A Swedish link to the sax: http://www.blocket.se/uppsala/System_54_PBT_R_Superior_Class_tenor_saxofon_25740384.htm?ca=23_15&w=3

Off topic again , but not that much ??

Thomas
 

Pete Thomas

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Yes, there is a lot of talk about many Taiwanese saxophones being the same as P.Mauriats. It's likely that some parts are made from the same (or identical) tooling, but this is a long way from the horns being exactly the same.

I believe that in the past some instruments were made in the same factory, P.Mauriat now have their own exclusive plant I believe.

I inspected some Taiwanese saxophones that were on show last year at the Frankfurt Musikmesse. There were made by a company who sells to importers to have their own "brand" put on them. Or possibly the company selling them is an agent for a manufacturer.

Anyway the interesting thing is that they had several models that appeared absolutely identical, but were in fact very different in sound, price and quality. And this was from one manufacturer, so to say a saxophone is the same as a P.Mauriat because it looks the same or even comes from the same factory does not necessarily add up.
 

Emma

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Cambridge
Thanks for your replies!

I'm based in Walton-on-Thames, Surrey - London Waterloo is a 30min train ride away so Denmark Street for Sax.co.uk and Chiltern Street for Howarth's are both easily doable.
It might be worth your while taking a trip to Wood Wind & Reed in Cambridge - from either liverpool street or Kings cross. They are based within a short walking distance from cambridge train station. They are really helpful and Tom Dryer Beers is very knowledgeable and will give you very sound advice regarding both instruments and mouthpieces & reeds etc to get the sound you want.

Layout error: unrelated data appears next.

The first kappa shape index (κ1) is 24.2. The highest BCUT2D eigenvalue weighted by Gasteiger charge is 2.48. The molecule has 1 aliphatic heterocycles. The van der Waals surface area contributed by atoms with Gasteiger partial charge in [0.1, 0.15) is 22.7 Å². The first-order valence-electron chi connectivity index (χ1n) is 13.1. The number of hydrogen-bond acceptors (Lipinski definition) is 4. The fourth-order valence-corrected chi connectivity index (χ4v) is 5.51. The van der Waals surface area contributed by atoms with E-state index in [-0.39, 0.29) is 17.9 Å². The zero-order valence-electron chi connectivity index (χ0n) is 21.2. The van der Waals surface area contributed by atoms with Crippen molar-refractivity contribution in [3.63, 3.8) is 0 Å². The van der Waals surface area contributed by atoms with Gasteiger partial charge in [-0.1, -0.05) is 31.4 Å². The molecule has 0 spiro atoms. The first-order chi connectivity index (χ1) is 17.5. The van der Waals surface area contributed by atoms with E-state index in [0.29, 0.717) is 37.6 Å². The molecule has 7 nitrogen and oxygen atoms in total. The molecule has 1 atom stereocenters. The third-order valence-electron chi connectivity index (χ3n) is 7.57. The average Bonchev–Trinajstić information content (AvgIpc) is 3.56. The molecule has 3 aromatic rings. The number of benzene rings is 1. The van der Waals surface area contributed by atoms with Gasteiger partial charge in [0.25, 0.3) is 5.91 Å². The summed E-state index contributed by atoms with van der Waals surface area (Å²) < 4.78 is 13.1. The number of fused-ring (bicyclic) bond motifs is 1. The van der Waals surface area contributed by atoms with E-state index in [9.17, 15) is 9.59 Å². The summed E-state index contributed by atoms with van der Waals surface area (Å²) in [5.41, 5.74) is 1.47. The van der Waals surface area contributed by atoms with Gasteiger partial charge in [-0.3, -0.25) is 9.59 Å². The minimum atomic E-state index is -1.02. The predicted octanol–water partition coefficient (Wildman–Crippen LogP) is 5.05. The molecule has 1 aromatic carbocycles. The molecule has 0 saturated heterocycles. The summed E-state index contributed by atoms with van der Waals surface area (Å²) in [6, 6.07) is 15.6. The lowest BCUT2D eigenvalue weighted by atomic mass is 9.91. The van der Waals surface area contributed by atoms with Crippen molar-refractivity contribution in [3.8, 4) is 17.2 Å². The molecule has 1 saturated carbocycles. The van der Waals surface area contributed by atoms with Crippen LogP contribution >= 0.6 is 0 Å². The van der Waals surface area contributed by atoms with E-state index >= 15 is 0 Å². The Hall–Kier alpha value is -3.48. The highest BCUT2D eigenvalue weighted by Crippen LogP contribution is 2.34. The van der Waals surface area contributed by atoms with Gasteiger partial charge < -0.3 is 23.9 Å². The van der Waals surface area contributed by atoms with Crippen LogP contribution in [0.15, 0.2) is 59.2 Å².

Linky Lee

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Salisbury, UK
I'd just like to say, how are you going to deal with the second hand market?

Some of the best horns can't be bought brand new and if you were going to try a BW you'd have to arrange to have one on trial to take to sax.co.uk with you.

I've got a Martin that was made in 1925, had been battered around for years in a school cupboard before I got it and it's still going strong. 99% silver plating still intact and is a great instrument, it's just that the ergonomics let it down for me.
 

TomMapfumo

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Get along to Sax Heaven in Oxford if you want to try the following: Selmer Super Balanced, Selmer SA 80, and a wide selection of Borgani's all under £3,000. Should be somewhere towards a solution!

Kind regards
Tom

Or try out the Rampone and Cazzani Alto at sax.co.uk
 
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AdamBradley

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Haha! What part of 'up to £3k' says I want to spend it?! Thats what i can afford, for the right sax. I'm not actively trying to spend that much. Though yes, some fine ideas - Oxford is definately due a trip anyway as I have a friend at Uni there.

I will be especially careful about vintage saxes, and generally the more expensive the instrument the more rock solid I'd have to be in my convictions. So while I'll definately add those to the list to try, i'll still approach that end of the market with great caution.

As for second hand instruments, I'll make an effort to try what I can but i'd only consider something if a professional I know agreed with me about it. That rules out any eBay stuff (unless the seller is nearby etc).

I'm not too worried about mispending my money - the blind testing part should go a long way to haul in my tendency to get carried away with shiny brands that have even shinier price tags.

Thanks for all the suggestions so far!
 

Pete Thomas

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Request: Please list any alto sax that you would recommend someone try when buying - price range is anything up to £3000.